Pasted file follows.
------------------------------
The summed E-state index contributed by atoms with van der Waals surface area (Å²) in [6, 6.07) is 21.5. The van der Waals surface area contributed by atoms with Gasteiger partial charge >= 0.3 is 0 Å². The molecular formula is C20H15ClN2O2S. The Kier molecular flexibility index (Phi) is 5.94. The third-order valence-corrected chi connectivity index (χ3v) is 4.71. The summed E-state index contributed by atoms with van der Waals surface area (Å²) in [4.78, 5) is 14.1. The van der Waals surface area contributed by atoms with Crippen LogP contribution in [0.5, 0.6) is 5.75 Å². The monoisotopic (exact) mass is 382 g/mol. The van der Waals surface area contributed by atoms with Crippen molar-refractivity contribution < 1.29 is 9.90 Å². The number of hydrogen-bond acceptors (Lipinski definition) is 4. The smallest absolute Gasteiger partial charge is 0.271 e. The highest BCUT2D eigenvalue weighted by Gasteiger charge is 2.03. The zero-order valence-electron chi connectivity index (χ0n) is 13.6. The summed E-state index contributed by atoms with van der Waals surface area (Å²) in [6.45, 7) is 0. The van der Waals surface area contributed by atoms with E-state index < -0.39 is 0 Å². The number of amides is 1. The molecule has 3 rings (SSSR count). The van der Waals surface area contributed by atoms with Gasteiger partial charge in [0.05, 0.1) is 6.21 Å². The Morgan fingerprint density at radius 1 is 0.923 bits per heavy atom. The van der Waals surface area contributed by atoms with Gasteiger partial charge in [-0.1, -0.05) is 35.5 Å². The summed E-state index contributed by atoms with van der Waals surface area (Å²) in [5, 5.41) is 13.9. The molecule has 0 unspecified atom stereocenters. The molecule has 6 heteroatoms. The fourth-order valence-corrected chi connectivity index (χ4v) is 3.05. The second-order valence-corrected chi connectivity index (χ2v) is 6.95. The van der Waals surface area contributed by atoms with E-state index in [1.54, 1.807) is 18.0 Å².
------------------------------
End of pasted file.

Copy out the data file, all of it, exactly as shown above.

The summed E-state index contributed by atoms with van der Waals surface area (Å²) in [6, 6.07) is 21.5. The van der Waals surface area contributed by atoms with Gasteiger partial charge >= 0.3 is 0 Å². The molecular formula is C20H15ClN2O2S. The Kier molecular flexibility index (Phi) is 5.94. The third-order valence-corrected chi connectivity index (χ3v) is 4.71. The summed E-state index contributed by atoms with van der Waals surface area (Å²) in [4.78, 5) is 14.1. The van der Waals surface area contributed by atoms with Crippen LogP contribution in [0.5, 0.6) is 5.75 Å². The monoisotopic (exact) mass is 382 g/mol. The van der Waals surface area contributed by atoms with Crippen molar-refractivity contribution < 1.29 is 9.90 Å². The number of hydrogen-bond acceptors (Lipinski definition) is 4. The smallest absolute Gasteiger partial charge is 0.271 e. The highest BCUT2D eigenvalue weighted by Gasteiger charge is 2.03. The zero-order valence-electron chi connectivity index (χ0n) is 13.6. The summed E-state index contributed by atoms with van der Waals surface area (Å²) in [6.45, 7) is 0. The van der Waals surface area contributed by atoms with E-state index < -0.39 is 0 Å². The number of amides is 1. The molecule has 3 rings (SSSR count). The van der Waals surface area contributed by atoms with Gasteiger partial charge in [0.05, 0.1) is 6.21 Å². The Morgan fingerprint density at radius 1 is 0.923 bits per heavy atom. The van der Waals surface area contributed by atoms with Gasteiger partial charge in [-0.1, -0.05) is 35.5 Å². The summed E-state index contributed by atoms with van der Waals surface area (Å²) in [5, 5.41) is 13.9. The molecule has 0 unspecified atom stereocenters. The molecule has 6 heteroatoms. The fourth-order valence-corrected chi connectivity index (χ4v) is 3.05. The second-order valence-corrected chi connectivity index (χ2v) is 6.95. The van der Waals surface area contributed by atoms with E-state index in [1.54, 1.807) is 18.0 Å².